The 17-year old made that surprising confession in a juvenile court Monday.
For his part in the death of Ricardo Portillo, he was sentenced to a juvenile facility until he turns 21-years old.
“We miss him because he the main supporter in our lives," said a tearful Johanna Portillo.
In court the 17 year apologized to the family prior to sentencing.
"I was frustrated,” the 17-year old said. “I hit the ref and caused his death. I am sorry I acted impulsively and childish. I have learned a lesson."
The 17-year olds mother also appeared in court and offered an apology to the Portillo family.
Portillo’s daughters spoke prior to sentencing. They stood in front of him about five feet from where he was sitting and spoke directly to him.
“It was a big thing that we had to be at his bedside calling him to wakeup,” Johanna Portillo said. “My sister had to spend her birthday at his bedside when he passed away.”
The 17-year old stared back at the daughter’s without showing any emotion.
“You just don't understand how much pain we're in,” said Anna Portillo. “I don't think you'll ever understand how much pain and suffering you made us go through."
The judge sentenced the 17-year old to a juvenile facility until he turns 21. That's four years behind bars. But he could be released sooner for good behavior.
“He will have a second chance,” says Johanna Portillo. “I feel you know he's getting a second chance to be better in life.”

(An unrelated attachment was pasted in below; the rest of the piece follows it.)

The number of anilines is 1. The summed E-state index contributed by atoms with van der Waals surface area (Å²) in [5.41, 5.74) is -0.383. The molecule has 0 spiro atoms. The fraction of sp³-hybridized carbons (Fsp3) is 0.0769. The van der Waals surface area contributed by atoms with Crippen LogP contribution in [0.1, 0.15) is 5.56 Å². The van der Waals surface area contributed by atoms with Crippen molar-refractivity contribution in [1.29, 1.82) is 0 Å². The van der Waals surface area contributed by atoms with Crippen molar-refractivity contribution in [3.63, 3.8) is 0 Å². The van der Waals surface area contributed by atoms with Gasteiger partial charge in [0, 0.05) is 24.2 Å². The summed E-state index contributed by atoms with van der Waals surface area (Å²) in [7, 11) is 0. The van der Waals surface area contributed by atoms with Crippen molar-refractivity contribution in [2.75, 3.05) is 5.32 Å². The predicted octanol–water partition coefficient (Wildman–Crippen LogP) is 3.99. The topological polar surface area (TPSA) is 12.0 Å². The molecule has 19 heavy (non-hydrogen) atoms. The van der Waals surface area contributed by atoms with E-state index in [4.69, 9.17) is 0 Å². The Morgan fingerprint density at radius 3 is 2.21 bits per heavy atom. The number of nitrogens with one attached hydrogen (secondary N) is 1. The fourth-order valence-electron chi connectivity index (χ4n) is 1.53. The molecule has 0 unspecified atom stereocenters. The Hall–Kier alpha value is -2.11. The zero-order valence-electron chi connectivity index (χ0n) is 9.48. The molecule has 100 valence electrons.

By pleading guilty the teen avoided being certified as an adult. A probation officer recommended the teen remain in the juvenile system according to the juvenile prosecutor.
Patricia Lasswell with the Salt Lake District Attorney’s office said the teen has no criminal past and the judge would have probably ruled he remain in the juvenile system.
“If he were to go through the adult system he would have only been sentenced up to five years in prison potentially,” Lasswell said.
But as a juvenile, the 17-year old could get out sooner for good behavior.
“I don't think there's anything that's really enough,” said Lasswell. “I think this charge is what we could charge it's the right charge. But the death of Ricardo Portillo I don't think it is enough.”
And as a juvenile, the 17 year's record is wiped clean when he gets out. That is a sore spot with the Portillos.
“(It’s) frustrating because people should see what he did,” said Anna Portillo. “It makes us mad that no one will be able to ... he can get a good job if he wants to.”
The juvenile's attorneys avoided questions from reporters. The boy’s mother was also kept from reporters as they left the courthouse.
As part of the juvenile’s sentence the judge ordered that he write weekly letters to the Portillo family to report on his progress. In addition the 17 year old was ordered to hang a picture of Ricardo Portillo on the wall of his cell.
“I will make sure that the picture he gets it will be us with my dad and his grandchildren so he can wakeup everyday and check what he did,” said Johanna Portillo.